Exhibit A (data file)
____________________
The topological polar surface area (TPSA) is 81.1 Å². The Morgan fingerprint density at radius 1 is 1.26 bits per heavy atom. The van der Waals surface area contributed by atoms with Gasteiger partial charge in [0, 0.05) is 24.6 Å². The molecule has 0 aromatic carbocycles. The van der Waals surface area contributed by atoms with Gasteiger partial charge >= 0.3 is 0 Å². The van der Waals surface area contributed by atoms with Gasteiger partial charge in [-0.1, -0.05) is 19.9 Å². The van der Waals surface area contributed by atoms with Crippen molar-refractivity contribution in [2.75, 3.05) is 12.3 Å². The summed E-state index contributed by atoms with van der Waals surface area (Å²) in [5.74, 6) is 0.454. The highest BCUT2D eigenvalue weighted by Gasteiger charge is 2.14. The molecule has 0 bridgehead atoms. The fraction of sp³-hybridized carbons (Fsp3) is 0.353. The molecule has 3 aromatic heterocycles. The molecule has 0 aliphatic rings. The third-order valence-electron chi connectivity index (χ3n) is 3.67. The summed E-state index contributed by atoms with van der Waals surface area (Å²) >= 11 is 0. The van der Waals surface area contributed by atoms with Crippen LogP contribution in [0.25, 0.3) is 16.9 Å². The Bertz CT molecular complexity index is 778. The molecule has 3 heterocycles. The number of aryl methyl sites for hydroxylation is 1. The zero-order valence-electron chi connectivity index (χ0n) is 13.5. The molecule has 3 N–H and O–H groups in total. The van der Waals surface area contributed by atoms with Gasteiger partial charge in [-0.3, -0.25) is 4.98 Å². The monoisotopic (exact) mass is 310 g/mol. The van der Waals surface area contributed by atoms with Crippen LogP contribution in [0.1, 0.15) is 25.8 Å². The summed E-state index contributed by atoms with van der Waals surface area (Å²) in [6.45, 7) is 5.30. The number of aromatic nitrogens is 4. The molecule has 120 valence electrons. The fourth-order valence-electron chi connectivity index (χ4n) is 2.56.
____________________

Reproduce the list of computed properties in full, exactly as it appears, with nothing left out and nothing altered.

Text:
The topological polar surface area (TPSA) is 81.1 Å². The Morgan fingerprint density at radius 1 is 1.26 bits per heavy atom. The van der Waals surface area contributed by atoms with Gasteiger partial charge in [0, 0.05) is 24.6 Å². The molecule has 0 aromatic carbocycles. The van der Waals surface area contributed by atoms with Gasteiger partial charge >= 0.3 is 0 Å². The van der Waals surface area contributed by atoms with Gasteiger partial charge in [-0.1, -0.05) is 19.9 Å². The van der Waals surface area contributed by atoms with Crippen molar-refractivity contribution in [2.75, 3.05) is 12.3 Å². The summed E-state index contributed by atoms with van der Waals surface area (Å²) in [5.74, 6) is 0.454. The highest BCUT2D eigenvalue weighted by Gasteiger charge is 2.14. The molecule has 0 bridgehead atoms. The fraction of sp³-hybridized carbons (Fsp3) is 0.353. The molecule has 3 aromatic heterocycles. The molecule has 0 aliphatic rings. The third-order valence-electron chi connectivity index (χ3n) is 3.67. The summed E-state index contributed by atoms with van der Waals surface area (Å²) >= 11 is 0. The van der Waals surface area contributed by atoms with Crippen LogP contribution in [0.25, 0.3) is 16.9 Å². The Bertz CT molecular complexity index is 778. The molecule has 3 heterocycles. The number of aryl methyl sites for hydroxylation is 1. The zero-order valence-electron chi connectivity index (χ0n) is 13.5. The molecule has 3 N–H and O–H groups in total. The van der Waals surface area contributed by atoms with Gasteiger partial charge in [-0.3, -0.25) is 4.98 Å². The monoisotopic (exact) mass is 310 g/mol. The van der Waals surface area contributed by atoms with Crippen LogP contribution in [0.1, 0.15) is 25.8 Å². The summed E-state index contributed by atoms with van der Waals surface area (Å²) in [6.45, 7) is 5.30. The number of aromatic nitrogens is 4. The molecule has 120 valence electrons. The fourth-order valence-electron chi connectivity index (χ4n) is 2.56.